React: Managing state

Every React component can have its own state.

What do we mean by state? The state is the set of data that is managed by the component.

Think about a form, for example. Each individual input element of the form is responsible for managing its state: what is written inside it.

A button is responsible for knowing if it’s being clicked, or not. If it’s on focus.

A link is responsible for knowing if the mouse is hovering over it.

In React, or in any other components-based framework/library, all our applications are based and make heavy use of components state.

We manage the state using the useState utility provided by React. It’s technically a hook (you don’t need to know the details of hooks right now, but that’s what it is).

You import useState from React in this way:

import { useState } from 'react'

Calling useState(), you will get back: a new state variable, and a function that we can call to alter its value.

useState() accepts the initial value of the state item and returns an array containing the state variable, and the function you call to alter the state.

Here’s an example of how to use useState():

const [count, setCount] = useState(0)

useState() returns an array. The above construct uses a special syntax called array destructuring which we’ll use all the time to extract from the array the first value in the count variable, and the second value in the setCount variable.

This is important: we can’t just alter the value of a state variable directly, doing count++ or count = count + 1. ****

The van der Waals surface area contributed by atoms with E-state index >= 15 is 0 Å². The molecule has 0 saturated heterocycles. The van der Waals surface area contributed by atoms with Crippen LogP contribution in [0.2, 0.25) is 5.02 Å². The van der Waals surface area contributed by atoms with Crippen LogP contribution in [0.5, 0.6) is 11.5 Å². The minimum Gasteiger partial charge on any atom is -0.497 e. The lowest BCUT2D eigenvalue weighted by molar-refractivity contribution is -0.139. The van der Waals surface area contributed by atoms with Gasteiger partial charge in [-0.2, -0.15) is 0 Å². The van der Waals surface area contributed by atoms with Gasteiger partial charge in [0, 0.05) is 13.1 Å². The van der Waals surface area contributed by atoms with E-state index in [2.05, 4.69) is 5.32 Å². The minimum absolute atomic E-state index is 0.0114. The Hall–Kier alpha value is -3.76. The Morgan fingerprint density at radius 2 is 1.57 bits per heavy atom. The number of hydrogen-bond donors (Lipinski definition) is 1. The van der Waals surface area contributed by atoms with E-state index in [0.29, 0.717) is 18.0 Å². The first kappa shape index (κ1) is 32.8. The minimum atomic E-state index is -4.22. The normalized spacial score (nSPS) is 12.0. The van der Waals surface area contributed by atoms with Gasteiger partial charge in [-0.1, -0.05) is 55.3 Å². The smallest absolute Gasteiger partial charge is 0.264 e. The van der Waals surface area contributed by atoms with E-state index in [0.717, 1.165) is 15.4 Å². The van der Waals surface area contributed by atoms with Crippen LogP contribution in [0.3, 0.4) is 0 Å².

We must call its modifier function setCount().

Otherwise, the React component will not update its UI to reflect the changes in the data. Calling the modifier is the way we can tell React that the component state has changed.

The syntax is a bit weird, right? Since useState() returns an array we use array destructuring to access each individual item, like this: const [count, setCount] = useState(0)

Here’s a practical example:

import { useState } from 'react'

const Counter = () => {
  const [count, setCount] = useState(0)

  return (
      <p>You clicked {count} times</p>
      <button onClick={() => setCount(count + 1)}>Click me</button>

You can add as many useState() calls as you want, to create as many state variables as you want, which can hold any value, not just numbers (also objects and arrays are valid):

const [count, setCount] = useState(0)
const [name, setName] = useState('John')

Lessons in this unit:

0: Introduction
1: DEMO Setting up a React project with Vite
2: React Components
3: Introduction to JSX
4: Using JSX to compose UI
5: The difference between JSX and HTML
6: Embedding JavaScript in JSX
7: Handling user events
8: ▶︎ Managing state
9: Component props
10: Data flow
11: Lifecycle events
12: Managing forms in React
13: Install the React Developer Tools
14: DEMO Installing Tailwind CSS in a React app
15: DEMO Build a counter in React
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